• ms john soda No P or D This would be in the “obvious” list if the album that were in question were Neon Golden. This band shares members with the Notwist. It’s somewhat hard to describe exactly the different in sound between them and the Notwist: I’d say more organic sounds and lighter/ less dark/ less experimental. Compared to the Postal Service, I’d say one of the main differences besides the use of organic sounds would be that Gibbard’s vocals are pretty warm whereas the vocals of Stefanie Boehm have a detached sound to them.
  • The Album Leaf In a Safe Place It’s hard to classify this band. They have vocals on a few songs but many are instrumental. There are many orangic sounds: most of the tracks are based on riffs on a Rhodes and have real drum and guitar parts. They also often have heavily processed violin sounds and synthesized sounds and plenty of glitchy beats. Some very emotive music. A great album. Note: the earlier albums of this band don’t have any electronic stuff to them so if that’s what you’re looking for, don’t get those.
  • V/A Monster’s of Morr Music A compliation/ sampler from the Berlin-based label with a few tracks each by B. Fleischmann, Lali Puna, Duo 505, the Go Find and Styrofoam. Rather than try to recommend an album by each of these groups, I’d just get this, listen and figure out which you’d want to persue more. B. Fleischmann is melodic electronica with few words. Duo 505 has him in it, but has some sweet nintendo-like samples and tends to be more rhythmic and driving than his solo stuff. Lali Puna is sort of electro-rock with solid guitar and bass and drums but with some electronic elements. The Go Find is guitar + electronic pop stuff and I’ve already talked about Styrofoam’s stuff.
  • Aqueduct I Sold Gold This is quirky, often dark, bedroom electro synth pop. His lyrics are about such things as the influence of Guns N Roses on him and “packing” heat. It’s fun stuff.
  • Four Tet Rounds This is not indie pop at all. This is purely computer produced. It does however have mostly organic sounds and is pretty melodic in nature. According to iTunes, I’ve played track four (“My Angel Rocks Back and Forth”) 90 times since August 1, 2003 and though I haven’t played it in a while, it’s still in my top 10 most played songs.
  • the One Am Radio A Name Writ in Water This is glitchy, dark singer-songwriter stuff. It’s not really, but that’s probably the most effective way to describe it. Lots of acoustic guitar, violin, amospheric sounds and very intimate vocals.

Note: these are just some albums you might like. You might not like all of them. In fact there may be some you hate. Many of these bands have songs on their websites that you can listen to and get a feel for their music. Otherwise there are various forms of downloading music, both legal (Epitonic!) and otherwise.


road trip USA

Filed under: — adrian @ 4:29 pm

Andy was tracing through our roadtrip route in Google Maps (which, incidentally, has a neat satellite photo option in the upper right corner if you haven’t noticed) so I decided to put my two road trip travel logs up on the web again.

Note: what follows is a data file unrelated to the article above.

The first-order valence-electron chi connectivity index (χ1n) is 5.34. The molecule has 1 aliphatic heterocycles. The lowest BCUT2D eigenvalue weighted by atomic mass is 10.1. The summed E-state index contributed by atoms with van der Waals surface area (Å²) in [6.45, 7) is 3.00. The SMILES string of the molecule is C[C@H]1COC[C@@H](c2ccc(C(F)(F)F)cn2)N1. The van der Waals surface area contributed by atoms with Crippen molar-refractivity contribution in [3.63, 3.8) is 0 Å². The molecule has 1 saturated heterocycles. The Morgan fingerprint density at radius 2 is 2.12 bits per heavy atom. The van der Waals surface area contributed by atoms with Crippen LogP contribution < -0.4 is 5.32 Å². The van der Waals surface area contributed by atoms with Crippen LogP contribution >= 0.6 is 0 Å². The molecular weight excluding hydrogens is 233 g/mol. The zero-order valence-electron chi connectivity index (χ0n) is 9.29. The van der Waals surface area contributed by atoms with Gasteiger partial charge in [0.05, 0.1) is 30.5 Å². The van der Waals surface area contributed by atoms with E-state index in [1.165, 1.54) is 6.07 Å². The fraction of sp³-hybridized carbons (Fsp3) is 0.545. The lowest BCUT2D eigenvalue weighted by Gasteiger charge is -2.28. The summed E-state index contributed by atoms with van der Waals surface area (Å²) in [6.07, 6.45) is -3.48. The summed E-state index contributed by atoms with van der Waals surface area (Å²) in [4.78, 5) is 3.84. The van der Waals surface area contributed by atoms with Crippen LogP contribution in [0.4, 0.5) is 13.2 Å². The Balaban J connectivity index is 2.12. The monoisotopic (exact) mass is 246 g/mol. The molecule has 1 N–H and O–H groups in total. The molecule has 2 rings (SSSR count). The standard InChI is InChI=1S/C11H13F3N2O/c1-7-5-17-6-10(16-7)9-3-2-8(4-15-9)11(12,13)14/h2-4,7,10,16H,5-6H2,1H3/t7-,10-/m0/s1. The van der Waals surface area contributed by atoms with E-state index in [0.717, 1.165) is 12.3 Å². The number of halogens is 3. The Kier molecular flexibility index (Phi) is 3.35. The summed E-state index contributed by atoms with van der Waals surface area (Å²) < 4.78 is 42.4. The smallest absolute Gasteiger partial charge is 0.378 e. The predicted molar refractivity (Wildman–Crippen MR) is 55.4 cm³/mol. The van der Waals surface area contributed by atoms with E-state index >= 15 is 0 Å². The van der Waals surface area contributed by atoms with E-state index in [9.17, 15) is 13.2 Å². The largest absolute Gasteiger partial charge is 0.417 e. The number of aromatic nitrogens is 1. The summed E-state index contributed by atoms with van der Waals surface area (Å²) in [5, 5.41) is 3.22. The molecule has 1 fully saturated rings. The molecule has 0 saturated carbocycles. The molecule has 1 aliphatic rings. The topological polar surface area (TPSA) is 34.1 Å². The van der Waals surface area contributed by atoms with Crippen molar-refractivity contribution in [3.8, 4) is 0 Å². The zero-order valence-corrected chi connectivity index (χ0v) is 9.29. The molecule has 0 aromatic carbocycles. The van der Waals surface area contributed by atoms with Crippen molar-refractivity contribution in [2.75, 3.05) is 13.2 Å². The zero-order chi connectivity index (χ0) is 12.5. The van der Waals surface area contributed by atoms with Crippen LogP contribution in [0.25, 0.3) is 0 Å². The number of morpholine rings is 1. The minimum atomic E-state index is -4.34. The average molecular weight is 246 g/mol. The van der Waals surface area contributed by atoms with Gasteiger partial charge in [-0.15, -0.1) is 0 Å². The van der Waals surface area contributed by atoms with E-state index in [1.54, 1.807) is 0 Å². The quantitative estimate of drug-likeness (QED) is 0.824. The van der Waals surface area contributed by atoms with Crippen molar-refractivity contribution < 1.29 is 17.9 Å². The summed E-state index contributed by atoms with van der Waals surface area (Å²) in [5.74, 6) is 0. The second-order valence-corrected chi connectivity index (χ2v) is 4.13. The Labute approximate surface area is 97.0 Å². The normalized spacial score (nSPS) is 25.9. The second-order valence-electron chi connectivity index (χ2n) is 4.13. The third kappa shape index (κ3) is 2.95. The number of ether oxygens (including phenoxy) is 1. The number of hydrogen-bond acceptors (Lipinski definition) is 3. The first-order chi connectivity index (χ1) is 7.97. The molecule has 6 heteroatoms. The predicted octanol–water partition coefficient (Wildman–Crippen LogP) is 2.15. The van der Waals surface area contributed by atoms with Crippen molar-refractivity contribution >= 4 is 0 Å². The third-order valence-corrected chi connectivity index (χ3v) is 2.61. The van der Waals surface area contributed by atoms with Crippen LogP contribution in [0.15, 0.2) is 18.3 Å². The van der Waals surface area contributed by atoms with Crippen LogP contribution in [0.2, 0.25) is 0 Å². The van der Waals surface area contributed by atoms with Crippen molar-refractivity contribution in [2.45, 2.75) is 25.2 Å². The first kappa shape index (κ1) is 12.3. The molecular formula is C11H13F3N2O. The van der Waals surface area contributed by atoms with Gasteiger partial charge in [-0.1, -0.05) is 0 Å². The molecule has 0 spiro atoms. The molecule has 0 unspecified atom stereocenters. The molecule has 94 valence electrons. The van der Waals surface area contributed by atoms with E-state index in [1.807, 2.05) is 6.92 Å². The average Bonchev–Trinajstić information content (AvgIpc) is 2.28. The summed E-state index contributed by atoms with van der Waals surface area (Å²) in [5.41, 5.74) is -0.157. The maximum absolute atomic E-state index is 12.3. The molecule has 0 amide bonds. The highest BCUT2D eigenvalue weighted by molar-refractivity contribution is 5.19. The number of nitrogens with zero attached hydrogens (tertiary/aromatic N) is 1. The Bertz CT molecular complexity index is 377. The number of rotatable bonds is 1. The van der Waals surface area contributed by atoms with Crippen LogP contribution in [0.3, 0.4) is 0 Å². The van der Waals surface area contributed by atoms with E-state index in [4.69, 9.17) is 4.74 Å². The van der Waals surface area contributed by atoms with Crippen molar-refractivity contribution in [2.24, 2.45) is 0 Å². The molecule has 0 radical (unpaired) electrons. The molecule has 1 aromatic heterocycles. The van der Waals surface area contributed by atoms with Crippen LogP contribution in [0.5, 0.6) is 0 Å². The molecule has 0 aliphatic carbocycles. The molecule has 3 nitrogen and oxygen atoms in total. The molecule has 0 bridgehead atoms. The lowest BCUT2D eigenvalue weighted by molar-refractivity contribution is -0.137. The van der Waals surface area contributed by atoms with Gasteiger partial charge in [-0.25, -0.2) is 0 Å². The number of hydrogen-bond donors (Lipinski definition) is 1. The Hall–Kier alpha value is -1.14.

Road Trip USA was July 13 – July 20, 2003. Andy Chadwick, Dave Franusich, Randy Oswald and myself covered 5600 miles from Pittsburgh to Santa Monica and back in a nutso crazy tour of our fine country. (If you haven’t read the Grand Canyon entry on this one yet, do so. It’s in the Wednesday entry.)

RoadTrip2 was June 13 – June 21, 2004, with andyl covering 4500 miles from Boston to Menlo Park through the American South.

I’m really glad I did these. I like reading through them again.

A quick note in this time of change in the Catholic hierarchy

Filed under: — adrian @ 2:56 pm

There is a lot of talking about Cardinals recently.

The correct form of a Cardinal’s name is first name Cardinal last name. Bernard Cardinal Law is correct; Cardinal Bernard Law is not. Cardinal Law is acceptable in short.

Just like you don’t say the name of the poet Lord Alfred Tennyson, but Alfred Lord Tennyson.

Please commence using the correct form. Newspapers can’t get it right.


greetings from johannesburg

Filed under: — adrian @ 10:42 am

I am not in South Africa; rather, I’m writing about my band with David Franusich entitled Greetings from Johannesburg.

The reason for writing is that it looks like we’ve finished the 6 song EP, finally. The mixes and mastering aren’t done but the writing and recording are.

MP3s of the songs are here if you’d like to listen.

The most recent changes were on the song Nashville, which I changed around on Saturday. On the other end of the spectrum, I haven’t touched Bitter in over a year and Thaw in over two.

You can comment on the songs, if you’d like. We also are looking for better titles for some of the songs and for the EP in general if you have ideas on those.